The variable impedance network 22 comprises a number of parallel branches, each comprising a resistor such as 40a-40f selectively controlled by respective transmission gate switches 41a-41f. The parallel circuit of selectively connectable resistances is connected in parallel with a resistor 58 to the inverting input of the amplifier 21, so that its gain can be adjusted by selectively closing the switches 41a-41f. The transmission gates have control inputs connected to shift registers 23. The shift registers have clock inputs connected to lead 23a via inverter 43, and with a data input connected to lead 23b via an inverter 44.
The other portion of duplexer 18 handles the received carrier signal over a second operational amplifier 45. One input is connected via a resistor 46 to node 37, while the other input is connected by way of resistor 47 to the output of buffer amplifier 19. A feedback resistor 48 is connected between the output of amplifier 45 and one input, and its output connected via coupling capacitor 49 to the band pass filter 17.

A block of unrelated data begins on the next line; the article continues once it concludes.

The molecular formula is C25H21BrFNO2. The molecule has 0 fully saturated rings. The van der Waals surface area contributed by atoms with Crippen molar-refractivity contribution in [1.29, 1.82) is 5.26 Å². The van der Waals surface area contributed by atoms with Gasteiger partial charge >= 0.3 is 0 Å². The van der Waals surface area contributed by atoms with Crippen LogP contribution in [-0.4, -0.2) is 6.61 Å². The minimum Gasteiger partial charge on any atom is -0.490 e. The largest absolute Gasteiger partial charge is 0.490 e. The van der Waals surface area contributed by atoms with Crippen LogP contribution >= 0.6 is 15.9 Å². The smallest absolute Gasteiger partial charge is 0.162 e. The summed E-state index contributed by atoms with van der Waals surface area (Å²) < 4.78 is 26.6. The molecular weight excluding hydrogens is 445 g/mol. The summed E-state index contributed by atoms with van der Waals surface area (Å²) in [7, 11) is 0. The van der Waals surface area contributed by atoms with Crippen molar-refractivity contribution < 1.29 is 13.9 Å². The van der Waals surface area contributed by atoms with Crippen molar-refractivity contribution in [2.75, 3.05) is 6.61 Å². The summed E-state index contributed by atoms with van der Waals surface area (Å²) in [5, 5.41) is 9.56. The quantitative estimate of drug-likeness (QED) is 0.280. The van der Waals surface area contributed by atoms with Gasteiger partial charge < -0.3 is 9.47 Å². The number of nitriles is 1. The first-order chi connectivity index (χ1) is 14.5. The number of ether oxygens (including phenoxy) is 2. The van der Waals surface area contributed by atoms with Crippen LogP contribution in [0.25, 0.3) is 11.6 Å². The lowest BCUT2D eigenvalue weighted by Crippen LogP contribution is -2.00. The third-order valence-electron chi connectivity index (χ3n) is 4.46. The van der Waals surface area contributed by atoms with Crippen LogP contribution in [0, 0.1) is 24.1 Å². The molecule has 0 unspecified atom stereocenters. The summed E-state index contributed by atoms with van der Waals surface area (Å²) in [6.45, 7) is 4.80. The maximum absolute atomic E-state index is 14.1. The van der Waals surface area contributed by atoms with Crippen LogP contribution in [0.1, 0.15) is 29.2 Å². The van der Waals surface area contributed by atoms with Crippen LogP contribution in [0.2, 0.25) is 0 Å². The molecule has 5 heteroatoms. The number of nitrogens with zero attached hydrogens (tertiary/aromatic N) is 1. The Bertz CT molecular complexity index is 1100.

In accordance with the present invention, lead 50 and lead 51 connected to the input and output respectively of operational amplifier 45 are also connected to the input of the balance adjust-null detection circuit 20.
Circuit 20 consists of third and fourth operational amplifiers 52, 53. The output of amplifier 53 is connected to the base of transistor 54, and the output of amplifier 52 is connected in series with the collector/emitter of transistor 54, and to one input of a comparator 55 through a diode 59, and parallel filter circuit 60. The other input of comparator 55 is connected to a dc bias circuit 61. The output of comparator 55 is connected via lead 62 to pin H0 of microcontroller 14.
The operation of the balance adjust-null detection circuit 20 is as follows. The output of amplifier 53 serves to demodulate the output of amplifier 52 via transistor 54, so as to perform a half wave demodulation into a dc level via diode 59. The filter circuit 60 filters this dc level, which is connected to one input of comparator 55. If the dc input to comparator 55 is greater than that set by the dc bias circuit 61, then an output will be sent over line 62 to the microcontroller indicating that the line is not balanced.
One input to the balance adjust-null detection circuit 20 is the same as the input to amplifier 45 (lead 50), while the other input to circuit 20 is the output from amplifier 45 (lead 51).